Here we demonstrate a computational method for counting mtDNA copy number using WGS datasets. The three steps in the process are (1) typing of mtDNA, (2) separation of mtDNA reads, and (3) calculation of mtDNA count. We developed a freely available software package called MitoCounter for this purpose. MitoCounter can be used to calculate the average copy numbers of mtDNA molecules in the sequenced samples. Besides, the separated mtDNA reads provide further analysis of mtDNA heteroplasmy. The mtDNA heteroplasmy represents the mixture of individual mtDNA mutations. Heteroplasmy levels can alter the clinical penetrance of primary mtDNA diseases [8, 9].

                            Methods

                            A computational assay for counting mtDNA copies from a WGS dataset

                            Since the library construction bias is minimized with the next-generation sequencing platform [10], both mitochondrial DNA (mtDNA) and nuclear DNA (nuDNA) are sequenced together with equal opportunities. The output dataset comprises a mixture of mtDNA reads and nuDNA reads. Let the total number of nucleotide bases in the nuclear genome be 2N (for diploid chromosomes) and the number of bases in a mitochondrial DNA is M. Then the summation of nucleotide bases in the entire human genome is 2N+kM, where k is the number of mtDNA copies. The numbers of reads from nuDNA and the number of reads from mtDNA should reflect the ratio of 2N:kM.

                            That is,
                            http://static-content.springer.com/image/art%3A10.1186%2F1471-2164-13-S7-S5/MediaObjects/12864_2012_4415_Equ1_HTML.gif
                            (1)

                            where mtBases is the total bases of sequenced reads from mtDNA and allBases is total bases of all sequenced reads from the output of a WGS procedure.

                            From an entire dataset of human whole genome sequencing, we separate the mtDNA reads from the others. Then the number of mtDNA copies can be approximated as
                            http://static-content.springer.com/image/art%3A10.1186%2F1471-2164-13-S7-S5/MediaObjects/12864_2012_4415_Equ2_HTML.gif
                            (2)

                            The equation for counting mtDNA copies is not suitable for plants (e.g. Arabidopsis) since their mtDNA sequences may contain segments of nuclear DNA. Besides, there are usually other DNA molecules in their cells, such as chloroplast genome and plasmid genome.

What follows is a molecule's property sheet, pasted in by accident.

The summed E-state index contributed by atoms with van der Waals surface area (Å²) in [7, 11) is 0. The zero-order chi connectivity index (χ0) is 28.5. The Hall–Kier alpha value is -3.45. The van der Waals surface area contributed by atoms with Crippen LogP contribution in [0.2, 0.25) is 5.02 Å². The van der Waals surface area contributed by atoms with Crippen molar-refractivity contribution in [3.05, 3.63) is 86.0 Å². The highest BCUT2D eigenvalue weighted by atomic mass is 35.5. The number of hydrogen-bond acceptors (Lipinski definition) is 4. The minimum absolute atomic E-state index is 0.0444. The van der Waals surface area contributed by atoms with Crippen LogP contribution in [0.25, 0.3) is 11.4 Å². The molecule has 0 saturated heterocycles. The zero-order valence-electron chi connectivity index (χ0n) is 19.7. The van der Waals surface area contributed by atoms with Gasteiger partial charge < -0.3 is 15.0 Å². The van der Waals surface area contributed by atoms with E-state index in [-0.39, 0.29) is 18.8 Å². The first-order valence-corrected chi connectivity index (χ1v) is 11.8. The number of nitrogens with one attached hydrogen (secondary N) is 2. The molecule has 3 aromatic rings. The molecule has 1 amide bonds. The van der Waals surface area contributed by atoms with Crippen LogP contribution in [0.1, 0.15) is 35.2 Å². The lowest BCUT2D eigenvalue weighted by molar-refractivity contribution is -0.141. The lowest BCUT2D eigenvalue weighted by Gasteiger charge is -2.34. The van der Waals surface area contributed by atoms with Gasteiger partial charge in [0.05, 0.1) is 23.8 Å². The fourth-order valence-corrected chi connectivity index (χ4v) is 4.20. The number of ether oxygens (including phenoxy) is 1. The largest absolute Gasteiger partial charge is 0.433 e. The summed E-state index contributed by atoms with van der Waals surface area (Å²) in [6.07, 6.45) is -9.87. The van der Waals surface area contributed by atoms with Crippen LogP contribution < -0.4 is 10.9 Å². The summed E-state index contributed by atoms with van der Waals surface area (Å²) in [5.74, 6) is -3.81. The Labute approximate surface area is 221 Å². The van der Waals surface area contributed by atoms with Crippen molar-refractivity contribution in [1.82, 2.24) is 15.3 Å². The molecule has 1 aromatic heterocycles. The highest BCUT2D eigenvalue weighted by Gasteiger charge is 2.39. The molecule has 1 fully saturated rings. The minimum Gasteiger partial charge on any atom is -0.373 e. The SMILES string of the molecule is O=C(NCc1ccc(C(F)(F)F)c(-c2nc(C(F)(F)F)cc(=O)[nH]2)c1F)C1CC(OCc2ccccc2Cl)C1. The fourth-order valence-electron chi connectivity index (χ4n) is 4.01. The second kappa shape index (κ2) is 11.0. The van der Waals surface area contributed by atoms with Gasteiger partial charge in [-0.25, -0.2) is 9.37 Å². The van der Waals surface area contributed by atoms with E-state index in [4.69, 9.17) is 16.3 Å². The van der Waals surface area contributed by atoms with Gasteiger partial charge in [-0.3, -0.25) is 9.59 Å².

Software implementation

                            In order to precisely separate mtDNA reads from a WGS dataset, it is necessary to determine the genotype of the mitochondrial genome first. We designed a program WgsMitoAssembler to identify the homoplasmic sequences, which present the inherent mutations in most of mtDNA molecules. The program WgsMitoAssembler is a guided assembler, and it requires a reference mitochondrial sequence which is used to choose a beginning read and an ending read from the entire WGS dataset. We use the reference mtDNA sequence (GenBank: NC_001807.4) for the purpose. We then search for best candidate reads which can extend the beginning read from the 3' end to the 5' end until the ending read is met.

                            After the typing of the target mitochondrial genome, the homoplasmy sequence is used in the second program WgsMitoCounter. The program performs the job of separating mitochondrial reads from the entire WGS dataset. Considering that some of sequenced reads may contain erroneous bases, we design an error-tolerant mapping algorithm shown in Figure 2. We search for sub-sequences of paired reads which are indexed as mtDNA fragments and the accuracy of mapping is determined by the pairing distances. WgsMitoCounter will output a CSV file which records the number of mitochondrial reads in each run of the entire dataset. The template of final calculation for mtDNA copy number is provided in Additional file 1.
                            http://static-content.springer.com/image/art%3A10.1186%2F1471-2164-13-S7-S5/MediaObjects/12864_2012_4415_Fig2_HTML.jpg
                            Figure 2

                            An error-tolerant mapping algorithm for filtering mitochondrial reads.

                            Results and discussion

                            Parental mtDNA samples have less copy numbers

                            We apply the analysis to public WGS datasets from the HapMap [11] and 1000 Genomes [12] projects. We chose six high-coverage WGS datasets for two pedigree trios: YOR009 and CEPH146 and two low-coverage WGS datasets for individual elders (Sample ID: NA11831 and NA06985), listed in Table 1. YOR009 is an African family. CEPH1463 is a family from Utah with Northern and Western European ancestry. The two individuals are also from the CEPH population and were recorded as the grandparents in the 1000 Genomes project. These DNA samples were isolated from B-lymphocyte cells derived from blood. Table 2 lists the results of counting mitochondrial DNA on the selected datasets. The mtDNA counts for the YOR009 family are between 645~752 and for CEPH1463 family are between 734~950. Besides, the mtDNA counts for the two individual elders are 662 and 755.